What happens when a state is lucky enough to have one of their Senators ascend to one of the three most powerful committee chairmanships? According to a new study by three Harvard Business School the average state then experiences a 40 to 50 percent increase in earmark spending (the figure is a smaller 20% for powerful House committees). So this new government spending is then a boon to the state right? The public spending stimulates economic growth right? Wrong. Turns out, increased federal spending is connected with a decrease in corporate capital expenditures and employment. Study co-author Joshua Coval explains why:
Some of the dollars directly supplant private-sector activity—they literally undertake projects the private sector was planning to do on its own. The Tennessee Valley Authority of 1933 is perhaps the most famous example of this. Other dollars appear to indirectly crowd out private firms by hiring away employees and the like. … But we suspect that a third and potentially quite strong effect is the uncertainty that is created by government involvement.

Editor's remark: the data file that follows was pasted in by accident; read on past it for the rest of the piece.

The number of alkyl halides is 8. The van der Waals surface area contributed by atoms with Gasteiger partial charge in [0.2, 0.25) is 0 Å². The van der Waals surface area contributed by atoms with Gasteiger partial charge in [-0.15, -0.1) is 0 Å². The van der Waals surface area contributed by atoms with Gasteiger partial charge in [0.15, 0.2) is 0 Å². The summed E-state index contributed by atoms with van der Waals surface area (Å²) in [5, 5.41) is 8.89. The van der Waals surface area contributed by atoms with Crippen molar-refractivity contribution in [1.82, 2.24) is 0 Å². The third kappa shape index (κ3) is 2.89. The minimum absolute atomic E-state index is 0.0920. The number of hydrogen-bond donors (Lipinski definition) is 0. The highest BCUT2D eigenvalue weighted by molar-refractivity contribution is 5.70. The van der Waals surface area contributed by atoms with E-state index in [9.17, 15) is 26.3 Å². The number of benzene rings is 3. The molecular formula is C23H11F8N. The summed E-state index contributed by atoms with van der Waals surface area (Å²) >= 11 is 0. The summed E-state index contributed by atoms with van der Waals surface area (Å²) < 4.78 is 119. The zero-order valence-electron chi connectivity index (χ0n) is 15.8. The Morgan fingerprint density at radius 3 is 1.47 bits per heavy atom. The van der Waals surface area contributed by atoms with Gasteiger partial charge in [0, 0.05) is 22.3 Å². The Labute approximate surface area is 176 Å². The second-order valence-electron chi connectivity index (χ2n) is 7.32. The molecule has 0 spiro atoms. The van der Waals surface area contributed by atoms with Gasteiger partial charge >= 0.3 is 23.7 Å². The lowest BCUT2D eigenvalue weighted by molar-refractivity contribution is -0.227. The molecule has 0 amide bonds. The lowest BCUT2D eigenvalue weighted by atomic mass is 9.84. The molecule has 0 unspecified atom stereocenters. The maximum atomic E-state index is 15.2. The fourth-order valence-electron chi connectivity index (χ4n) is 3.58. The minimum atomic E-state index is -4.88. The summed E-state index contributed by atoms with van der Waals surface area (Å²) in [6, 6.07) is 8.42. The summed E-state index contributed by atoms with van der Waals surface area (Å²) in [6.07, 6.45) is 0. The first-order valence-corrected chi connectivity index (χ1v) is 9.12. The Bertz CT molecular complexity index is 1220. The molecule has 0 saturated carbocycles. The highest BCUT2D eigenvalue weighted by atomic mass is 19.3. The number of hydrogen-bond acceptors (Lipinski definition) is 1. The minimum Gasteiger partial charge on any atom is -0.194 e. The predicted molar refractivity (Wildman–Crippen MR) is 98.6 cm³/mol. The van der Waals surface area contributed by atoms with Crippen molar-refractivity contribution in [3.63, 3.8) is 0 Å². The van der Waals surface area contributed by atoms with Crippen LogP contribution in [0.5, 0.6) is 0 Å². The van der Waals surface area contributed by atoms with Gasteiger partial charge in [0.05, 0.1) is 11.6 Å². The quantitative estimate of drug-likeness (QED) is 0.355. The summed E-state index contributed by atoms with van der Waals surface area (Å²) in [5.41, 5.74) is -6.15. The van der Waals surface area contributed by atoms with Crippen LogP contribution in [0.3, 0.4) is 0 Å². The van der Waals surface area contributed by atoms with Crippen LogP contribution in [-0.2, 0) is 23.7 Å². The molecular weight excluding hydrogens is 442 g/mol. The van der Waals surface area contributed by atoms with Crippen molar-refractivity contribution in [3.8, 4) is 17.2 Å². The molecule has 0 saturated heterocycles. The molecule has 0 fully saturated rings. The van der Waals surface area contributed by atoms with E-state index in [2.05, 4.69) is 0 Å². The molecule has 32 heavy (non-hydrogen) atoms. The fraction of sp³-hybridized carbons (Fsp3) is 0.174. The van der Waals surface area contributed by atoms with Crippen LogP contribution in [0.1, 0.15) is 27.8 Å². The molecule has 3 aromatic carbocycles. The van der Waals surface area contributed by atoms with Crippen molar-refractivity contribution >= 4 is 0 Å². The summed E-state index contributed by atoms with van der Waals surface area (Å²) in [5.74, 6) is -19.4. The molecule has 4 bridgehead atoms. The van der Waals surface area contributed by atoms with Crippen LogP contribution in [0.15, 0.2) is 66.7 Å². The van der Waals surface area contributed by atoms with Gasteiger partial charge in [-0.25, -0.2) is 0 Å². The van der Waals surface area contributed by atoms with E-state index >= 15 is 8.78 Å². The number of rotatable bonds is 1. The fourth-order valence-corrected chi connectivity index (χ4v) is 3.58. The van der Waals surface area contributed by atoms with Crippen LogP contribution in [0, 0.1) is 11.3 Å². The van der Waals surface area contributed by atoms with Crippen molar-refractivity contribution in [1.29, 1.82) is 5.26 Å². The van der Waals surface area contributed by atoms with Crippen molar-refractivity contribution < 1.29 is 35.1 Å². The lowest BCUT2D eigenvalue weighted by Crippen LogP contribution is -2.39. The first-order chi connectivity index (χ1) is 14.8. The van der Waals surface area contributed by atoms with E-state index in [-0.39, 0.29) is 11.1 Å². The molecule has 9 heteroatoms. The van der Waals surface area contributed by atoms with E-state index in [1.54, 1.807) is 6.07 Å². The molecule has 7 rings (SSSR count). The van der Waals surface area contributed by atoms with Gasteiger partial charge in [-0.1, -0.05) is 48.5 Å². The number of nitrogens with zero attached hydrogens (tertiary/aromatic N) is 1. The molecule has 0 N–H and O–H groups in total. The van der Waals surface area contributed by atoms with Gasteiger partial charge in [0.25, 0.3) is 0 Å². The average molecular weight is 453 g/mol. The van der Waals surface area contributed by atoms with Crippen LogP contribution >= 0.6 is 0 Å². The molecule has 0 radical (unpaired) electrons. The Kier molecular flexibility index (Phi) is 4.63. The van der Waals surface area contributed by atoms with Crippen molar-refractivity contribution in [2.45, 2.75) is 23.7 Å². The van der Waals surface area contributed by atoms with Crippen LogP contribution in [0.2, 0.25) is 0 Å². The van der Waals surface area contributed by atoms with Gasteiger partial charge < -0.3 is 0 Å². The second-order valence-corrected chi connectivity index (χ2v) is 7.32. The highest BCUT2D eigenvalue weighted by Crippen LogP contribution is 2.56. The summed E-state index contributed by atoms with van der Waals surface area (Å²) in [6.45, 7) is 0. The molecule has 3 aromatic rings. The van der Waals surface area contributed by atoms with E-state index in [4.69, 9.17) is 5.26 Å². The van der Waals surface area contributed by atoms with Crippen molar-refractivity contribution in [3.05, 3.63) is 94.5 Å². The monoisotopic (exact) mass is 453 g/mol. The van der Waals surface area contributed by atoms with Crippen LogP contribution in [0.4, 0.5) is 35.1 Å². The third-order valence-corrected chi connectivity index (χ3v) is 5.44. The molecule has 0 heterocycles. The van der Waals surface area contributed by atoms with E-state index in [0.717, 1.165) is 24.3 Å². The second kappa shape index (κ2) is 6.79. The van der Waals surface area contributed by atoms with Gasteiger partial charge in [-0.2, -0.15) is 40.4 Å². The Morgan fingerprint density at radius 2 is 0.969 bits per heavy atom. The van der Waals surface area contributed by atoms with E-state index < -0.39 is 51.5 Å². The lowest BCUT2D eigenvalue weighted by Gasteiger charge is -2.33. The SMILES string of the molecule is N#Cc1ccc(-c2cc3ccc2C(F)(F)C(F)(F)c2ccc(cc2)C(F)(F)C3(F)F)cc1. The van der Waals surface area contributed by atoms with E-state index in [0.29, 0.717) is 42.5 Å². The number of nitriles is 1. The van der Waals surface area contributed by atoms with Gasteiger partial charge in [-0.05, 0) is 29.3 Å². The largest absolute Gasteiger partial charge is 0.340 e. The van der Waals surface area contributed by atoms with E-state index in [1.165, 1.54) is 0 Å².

The Harvard Business School blog finds this “surprising.” We at Heritage do not. We’ve been documenting government spending’s impact on the economy for years (see, The Impact of Government Spending on Economic Growth and Why Government Spending Does Not Stimulate Economic Growth). And we are not the only ones. In his 1994 book Government’s End, Jonathan Rauch wrote:
Economic thinkers have recognized for generations that every person has two ways to become wealthier. One is to produce more, the other is to capture more of what others produce. The former is a productive activity. The latter is redistributive activity – transfer-seeking, an investment of time or energy in transferring wealth from other people to oneself.
By definition, the power of government to solve problems comes from its ability to reassign resources, whether by taxing, spending, regulating, or simply passing laws. But that very ability energizes countless investors and entrepreneurs and ordinary Americans to go digging for gold by lobbying government.
A great follow up to this Harvard study would be to see if those businesses that cut investment and employment in their home state’s productive economy, then reinvested those resources in Washington D.C.’s lawyers and lobbyists economy.